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Early snowfall no avalanche

The good news is that snowpack levels are 20 to 30 percent higher this winter than they were last year in the Roaring Fork River drainage and across Colorado.

The bad news is that the state’s snowpack is still a bit below average and those numbers will continue to shrink until the state gets more significant snowfall.

“It could be worse,” U.S. Natural Resources Conservation Service hydrologist Tony Tolsdorf said. “We’re about 30 percent better than what we had last year, but we need to be over 100 percent.”



According to weather records, around 40 percent of the season’s snow will fall by Jan. 1.

“Some years we get lots of snow early. What we’re hoping now is that we record most of our snow later in the year,” Tolsdorf said.



The 2003 water season in Colorado runs from Oct. 1, 2002, until Sept. 30, 2003.

“Unfortunately, most of our basins are below average,” Tolsdorf said.

Alan Martellaro, division engineer in Glenwood Springs for the Colorado Division of Water Resources, provided some hope. Because it’s fairly early in the snow season, the averages can quickly change, he said.

“This time of year, one really big snowstorm could really change everything,” he said. “Also, a week or so of dry weather could change things.”

Colorado snowpack was 88 percent of average for Jan. 6.

The Upper Colorado River Basin had the highest percent-of-average snowpack in the state Monday with 94 percent of its average for that date.

That doesn’t mean, however, that it has the deepest snow. As of Monday, the Tower snow site near Steamboat Springs had around 95 inches of snow, but was still just 87 percent of its Jan. 6 average, 110 inches.

By comparison, Schofield Pass, which has the deepest snow of the six sites in the Roaring Fork River drainage, is buried under around 65 inches of snow. That’s 86 percent of its average for that date, 76 inches.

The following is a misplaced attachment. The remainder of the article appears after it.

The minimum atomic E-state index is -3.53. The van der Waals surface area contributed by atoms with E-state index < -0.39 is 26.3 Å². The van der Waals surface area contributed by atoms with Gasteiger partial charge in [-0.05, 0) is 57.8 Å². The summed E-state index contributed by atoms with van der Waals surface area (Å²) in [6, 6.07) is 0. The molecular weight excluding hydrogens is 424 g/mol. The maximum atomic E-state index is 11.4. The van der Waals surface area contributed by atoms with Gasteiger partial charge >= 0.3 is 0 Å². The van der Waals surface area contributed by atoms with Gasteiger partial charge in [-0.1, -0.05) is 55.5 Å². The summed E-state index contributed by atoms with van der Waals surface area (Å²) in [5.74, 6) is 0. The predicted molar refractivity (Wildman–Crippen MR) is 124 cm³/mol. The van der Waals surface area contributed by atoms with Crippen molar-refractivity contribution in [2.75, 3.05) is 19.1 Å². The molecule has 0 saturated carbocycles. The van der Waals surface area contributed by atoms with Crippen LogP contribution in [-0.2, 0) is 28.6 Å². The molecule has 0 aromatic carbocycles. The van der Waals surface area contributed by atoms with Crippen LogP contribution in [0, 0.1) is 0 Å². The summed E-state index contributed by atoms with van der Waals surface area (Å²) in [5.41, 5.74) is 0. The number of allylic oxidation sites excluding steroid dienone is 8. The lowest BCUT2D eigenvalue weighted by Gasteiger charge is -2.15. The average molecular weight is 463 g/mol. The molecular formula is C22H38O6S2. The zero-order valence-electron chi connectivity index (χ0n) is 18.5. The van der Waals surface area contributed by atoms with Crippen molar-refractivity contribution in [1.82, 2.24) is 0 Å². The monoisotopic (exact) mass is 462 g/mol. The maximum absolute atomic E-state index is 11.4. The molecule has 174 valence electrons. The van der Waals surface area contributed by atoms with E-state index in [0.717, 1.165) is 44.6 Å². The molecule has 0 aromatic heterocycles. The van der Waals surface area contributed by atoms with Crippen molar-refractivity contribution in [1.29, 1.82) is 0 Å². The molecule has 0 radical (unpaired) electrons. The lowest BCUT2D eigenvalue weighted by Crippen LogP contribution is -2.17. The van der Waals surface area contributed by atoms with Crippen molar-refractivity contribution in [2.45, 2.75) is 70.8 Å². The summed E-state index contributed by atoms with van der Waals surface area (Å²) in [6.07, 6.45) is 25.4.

“We’re sitting slightly below average, which is not good,” Martellaro said.

The Gunnison, North Platte, Yampa and White river drainages each were at 92 percent of average Monday.

The Upper Rio Grande, an area that had severe problems from low streamflows last summer, is again low this year. So far, the Upper Rio Grande snowpack is just 76 percent of average.

Colorado is somewhere in the middle of Western U.S. states in terms of snowpack.

California, which has been hit by a series of strong storms in late 2002, sits at 113 percent of its average snowpack. Montana and Washington are around where Colorado was at this time last year, at 63 percent and 67 percent respectively.

In practical terms, another low snowpack could mean continued watering restrictions, less water for irrigation, reservoirs that won’t fill, low rivers and high fire danger.

But Martellaro said there’s plenty of time for the snow to pile up throughout the state.

“There’s a lot of winter left to come,” he said. “When we start getting into March, the type of runoff we’ll have becomes clearer.”


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